As a hitter, you must have a strong base. Part of that base is your legs. Not only the strength of your legs but also how you produce force with them, specifically the front leg. Depth jumps are a popular drill on social media right now and rightly so.
You are only able to produce as much force as you absorb. By learning how to absorb more force in your lower body, you are able to produce more and decelerate your rotation better. Therefore, by using your front leg correctly you can become a better hitter
We wanted to add an element to depth jumps that relate directly to hitting/pitching in baseball. The force the front leg produces in the swing plays a major factor in the rotational speed of the swing. We’ve seen in the past that the front leg produces roughly three times the amount of force than the back leg.
I understand that this isn’t the main component of hitting, however, it plays a major factor in the rotational force of an athlete. By adding an explosion component in a similar direction that force would be applied while hitting it allows the athlete to understand how force is created.
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There is a distinct difference when producing force vertically with the lead leg vs. directionally as they would while hitting or pitching. Make sure the hitter is able to understand and execute producing force through the heel of the foot. Force should be produced similarly to how a correct squat is performed, not as a high jumper would produce vertically.
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Body awareness is needed to complete the drill correctly. Whether it be absorbing the force with balance or understanding which part of the foot to produce force through, they have to understand their body and how it moves.
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The depth jump portion of the drill allows the player to absorb first in their lead leg. Without understanding how to absorb force, they are unable to produce it.
Producing force through the toes of the foot will lead to vertical force and push the hitter out of the correct posture. Make sure the force when pushing back is produced through the heel.
If your hitter struggled to make contact to all fields last season check out our version of the 3 tee drill series & how it can help them develop a consistent bat path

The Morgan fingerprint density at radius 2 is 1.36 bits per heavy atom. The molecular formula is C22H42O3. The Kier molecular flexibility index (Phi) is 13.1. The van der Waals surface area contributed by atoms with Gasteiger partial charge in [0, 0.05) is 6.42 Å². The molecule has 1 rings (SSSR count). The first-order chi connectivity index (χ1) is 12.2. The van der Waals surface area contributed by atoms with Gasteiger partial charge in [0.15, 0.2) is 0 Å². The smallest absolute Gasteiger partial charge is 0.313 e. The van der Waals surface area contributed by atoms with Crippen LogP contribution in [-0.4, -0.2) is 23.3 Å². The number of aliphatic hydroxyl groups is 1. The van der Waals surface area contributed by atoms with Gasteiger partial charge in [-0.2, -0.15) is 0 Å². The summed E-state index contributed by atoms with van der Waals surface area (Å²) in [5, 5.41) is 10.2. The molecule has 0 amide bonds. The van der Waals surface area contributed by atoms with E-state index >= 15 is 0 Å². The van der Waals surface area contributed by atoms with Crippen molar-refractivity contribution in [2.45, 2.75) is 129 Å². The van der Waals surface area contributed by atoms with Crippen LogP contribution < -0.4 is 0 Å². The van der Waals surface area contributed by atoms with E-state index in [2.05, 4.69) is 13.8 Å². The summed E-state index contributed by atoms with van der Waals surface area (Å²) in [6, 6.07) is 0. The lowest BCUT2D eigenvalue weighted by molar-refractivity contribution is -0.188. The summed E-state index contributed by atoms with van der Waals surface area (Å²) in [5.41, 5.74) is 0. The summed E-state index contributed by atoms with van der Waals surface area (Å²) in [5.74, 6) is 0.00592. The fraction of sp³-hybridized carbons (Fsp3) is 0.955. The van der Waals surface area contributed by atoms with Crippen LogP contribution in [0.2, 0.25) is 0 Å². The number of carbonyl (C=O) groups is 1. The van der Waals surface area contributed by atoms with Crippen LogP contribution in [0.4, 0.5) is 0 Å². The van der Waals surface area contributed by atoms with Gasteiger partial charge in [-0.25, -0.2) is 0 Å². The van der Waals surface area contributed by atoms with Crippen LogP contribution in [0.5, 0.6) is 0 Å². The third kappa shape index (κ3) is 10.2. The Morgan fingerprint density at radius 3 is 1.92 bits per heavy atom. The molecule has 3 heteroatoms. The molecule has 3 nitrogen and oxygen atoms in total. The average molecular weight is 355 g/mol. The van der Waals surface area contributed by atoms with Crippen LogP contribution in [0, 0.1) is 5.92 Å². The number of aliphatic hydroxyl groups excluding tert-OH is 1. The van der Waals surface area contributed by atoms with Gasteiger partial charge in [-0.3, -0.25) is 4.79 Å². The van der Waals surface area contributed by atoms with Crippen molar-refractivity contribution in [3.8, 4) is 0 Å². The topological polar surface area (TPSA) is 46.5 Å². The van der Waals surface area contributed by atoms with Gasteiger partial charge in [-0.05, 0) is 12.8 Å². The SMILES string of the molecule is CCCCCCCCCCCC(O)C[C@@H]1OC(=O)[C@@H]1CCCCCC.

Maintaining a side bend is crucial for the hitter’s ability to decelerate and prevent over-rotation. Yet many hitters struggle with not only creating side bend but maintaining it through the turn. While working on this skill, it can be very difficult for the hitter to feel the correct posture in a full swing.
The upper body rotation happens so fast and there are so many different factors that go into the swing that side bend often gets overlooked. However, if the hitter comes out of side bend too early, the bat path goes with them and causes over-rotation and a poor bat path.
One way we have found to be beneficial when teaching not only creating side bend but also maintaining it through the swing is to isolate the upper half in the swing. By widening the hitter’s feet out just beyond shoulder width and then forcing them to not use their lower half in the swing, the hitter’s upper body is magnified.
If they don’t create side bend and then hold it properly through the swing, they will overrotate or rollover. By eliminating the stride it forces the hitter to use solely their upper body to swing the bat successfully.
Make sure to avoid lower body rotation in this drill. The isolation of the upper body is the key to this drill and that can’t be achieved with the lower body rotating. We want the hitter to feel the need to be perfect with their posture and hand path in order to have success with this drill.
Start driving balls to all fields and improve your bat path on all pitch locations with the Barrier Tee drill series from Garrett Gordon.
Often times hitters are hampered by the inability to rotate in the proper sequence. Whether their lower body rotates too far, or their upper body stops too soon, the fear of missing the ball causes poor body movements. In order for the body to accelerate properly, the hitter’s hips must decelerate and stop in time for the upper body then bat to accelerate into contact.
If the hips never stop rotating, the upper body and bat are not able to build up speed and in turn drag around the rotation.
This drill is different than med ball drills we've shown in the past as it forces the player to stop their hips while allowing the upper body to rotate past. Emphasis to the player that the med ball is to be thrown with their core rotating, not their arms swing. Allow the player to feel the tension created when they don’t overrotate their hips.
By isolating the upper body, it forces the hitter to rotate their core past their hips in the proper sequence.
This allows for the correct force transfer from hips to the core which in turn goes to the arms and bat.
A lot of hitters stop their upper body and push their chest/core out towards the ball at contact. This causes a steeper bat path and more mis-hits.
By turning their core past their hips they allow for more support and connection to the bat.
The understanding of direction and where our rotation has to be directed towards is a major factor in the hitter’s ability to perform. Most hitters want to overrotate in an attempt to pull the ball. Which then drags the bat through and causes major bat path issues. The drill allows the hitter to understand that the rotation of the hips must stop.
Turning your hips with your upper body- Don’t allow your hitter to pick up and pull their back foot during this drill. They will want to rotate their hips or just throw the ball with their arms. Make sure to stress that the goal is to get their chest past their hips in rotation.